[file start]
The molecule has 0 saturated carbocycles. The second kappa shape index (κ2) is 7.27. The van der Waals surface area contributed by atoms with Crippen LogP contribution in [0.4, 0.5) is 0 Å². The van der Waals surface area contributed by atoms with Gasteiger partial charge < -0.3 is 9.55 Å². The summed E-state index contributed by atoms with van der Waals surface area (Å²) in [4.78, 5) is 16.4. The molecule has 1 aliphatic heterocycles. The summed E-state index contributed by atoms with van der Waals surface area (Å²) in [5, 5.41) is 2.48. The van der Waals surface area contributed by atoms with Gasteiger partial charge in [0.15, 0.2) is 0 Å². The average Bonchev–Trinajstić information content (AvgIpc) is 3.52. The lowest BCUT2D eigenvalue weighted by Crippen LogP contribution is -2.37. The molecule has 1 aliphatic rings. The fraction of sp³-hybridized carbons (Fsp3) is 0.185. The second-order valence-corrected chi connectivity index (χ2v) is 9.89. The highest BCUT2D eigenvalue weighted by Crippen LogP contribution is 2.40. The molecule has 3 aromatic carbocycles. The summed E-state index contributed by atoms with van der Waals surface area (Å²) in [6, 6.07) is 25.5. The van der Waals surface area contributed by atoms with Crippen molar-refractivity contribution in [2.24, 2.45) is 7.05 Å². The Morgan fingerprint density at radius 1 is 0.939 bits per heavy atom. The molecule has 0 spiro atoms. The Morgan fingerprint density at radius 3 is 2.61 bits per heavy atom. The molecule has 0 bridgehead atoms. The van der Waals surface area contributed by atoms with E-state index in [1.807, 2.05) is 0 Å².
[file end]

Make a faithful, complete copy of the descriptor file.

The molecule has 0 saturated carbocycles. The second kappa shape index (κ2) is 7.27. The van der Waals surface area contributed by atoms with Crippen LogP contribution in [0.4, 0.5) is 0 Å². The van der Waals surface area contributed by atoms with Gasteiger partial charge < -0.3 is 9.55 Å². The summed E-state index contributed by atoms with van der Waals surface area (Å²) in [4.78, 5) is 16.4. The molecule has 1 aliphatic heterocycles. The summed E-state index contributed by atoms with van der Waals surface area (Å²) in [5, 5.41) is 2.48. The van der Waals surface area contributed by atoms with Gasteiger partial charge in [0.15, 0.2) is 0 Å². The average Bonchev–Trinajstić information content (AvgIpc) is 3.52. The lowest BCUT2D eigenvalue weighted by Crippen LogP contribution is -2.37. The molecule has 1 aliphatic rings. The fraction of sp³-hybridized carbons (Fsp3) is 0.185. The second-order valence-corrected chi connectivity index (χ2v) is 9.89. The highest BCUT2D eigenvalue weighted by Crippen LogP contribution is 2.40. The molecule has 3 aromatic carbocycles. The summed E-state index contributed by atoms with van der Waals surface area (Å²) in [6, 6.07) is 25.5. The van der Waals surface area contributed by atoms with Crippen molar-refractivity contribution in [2.24, 2.45) is 7.05 Å². The Morgan fingerprint density at radius 1 is 0.939 bits per heavy atom. The molecule has 0 spiro atoms. The Morgan fingerprint density at radius 3 is 2.61 bits per heavy atom. The molecule has 0 bridgehead atoms. The van der Waals surface area contributed by atoms with E-state index in [1.807, 2.05) is 0 Å².